Born in 1790 near Covent Garden in London to a respectable working class family the genteel and uncontroversial William Henry Hunt is perhaps the personification of that most neglected of artistic genres – the watercolour. 
He did not paint out of ambition or to provoke, he was not politically motivated and was never a participant in any radical art collective. Rather, sober and industrious by nature when he was not working, he was caring for his sickly wife. 
He is then that rare object of admiration, a man who stands or falls by his work alone. 
Although he made his name in watercolours, he was no less proficient using other materials, and well-considered in his own lifetime his paintings adorned many a Victorian drawing room. His name if not his legacy was soon forgotten however, replaced in the public imagination by those artists he inspired such as the popular Helen Allingham.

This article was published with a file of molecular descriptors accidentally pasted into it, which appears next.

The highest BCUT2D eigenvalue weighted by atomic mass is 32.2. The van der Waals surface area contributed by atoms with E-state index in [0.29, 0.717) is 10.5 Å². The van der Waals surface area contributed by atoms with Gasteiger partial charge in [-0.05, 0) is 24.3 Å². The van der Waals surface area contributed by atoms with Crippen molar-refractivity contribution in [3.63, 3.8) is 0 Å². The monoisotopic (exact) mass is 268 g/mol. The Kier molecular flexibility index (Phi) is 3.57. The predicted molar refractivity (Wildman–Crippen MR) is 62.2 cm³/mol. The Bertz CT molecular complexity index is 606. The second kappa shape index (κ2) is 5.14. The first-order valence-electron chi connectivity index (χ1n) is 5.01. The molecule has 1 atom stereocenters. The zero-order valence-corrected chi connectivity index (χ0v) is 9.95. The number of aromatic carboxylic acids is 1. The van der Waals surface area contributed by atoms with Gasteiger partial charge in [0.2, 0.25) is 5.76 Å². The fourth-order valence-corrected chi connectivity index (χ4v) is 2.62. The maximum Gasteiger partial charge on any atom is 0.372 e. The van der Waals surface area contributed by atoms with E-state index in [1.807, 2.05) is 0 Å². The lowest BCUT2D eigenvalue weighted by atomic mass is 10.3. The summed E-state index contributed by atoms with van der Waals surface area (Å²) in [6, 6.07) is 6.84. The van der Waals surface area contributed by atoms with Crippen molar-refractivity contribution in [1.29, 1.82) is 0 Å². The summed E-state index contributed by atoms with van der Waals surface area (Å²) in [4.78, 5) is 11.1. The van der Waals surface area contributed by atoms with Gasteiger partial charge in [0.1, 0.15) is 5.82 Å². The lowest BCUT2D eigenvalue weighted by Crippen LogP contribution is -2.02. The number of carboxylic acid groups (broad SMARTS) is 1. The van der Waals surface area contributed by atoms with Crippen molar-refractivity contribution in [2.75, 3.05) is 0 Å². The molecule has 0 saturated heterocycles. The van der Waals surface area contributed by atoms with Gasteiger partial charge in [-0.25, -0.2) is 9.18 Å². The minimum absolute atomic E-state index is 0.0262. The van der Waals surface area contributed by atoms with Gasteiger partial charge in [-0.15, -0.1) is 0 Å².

Yet through his choice of subject matter, delicate brush strokes, vivid use of colour and attention to detail he redefined watercolour painting in the Victorian era. Indeed, his contemporary the Victorian art critic John Ruskin believed him the greatest exponent of the Still Life then living, and perhaps of all time. 
Watercolour is the portal to great art and has been the mode of study for generations of artists who have found fame elsewhere, yet it is for that very reason that it has often been frowned upon much like the Still Life itself. 
It was to be in this genre however, that William Henry Hunt was to create the effective handbook of expertise, a body of work that was the teacher’s manual to educate and guide in an art form that was made for the eye-glass and the most thorough and penetrating ocular investigation. 
Tagged as: Art, Victorian
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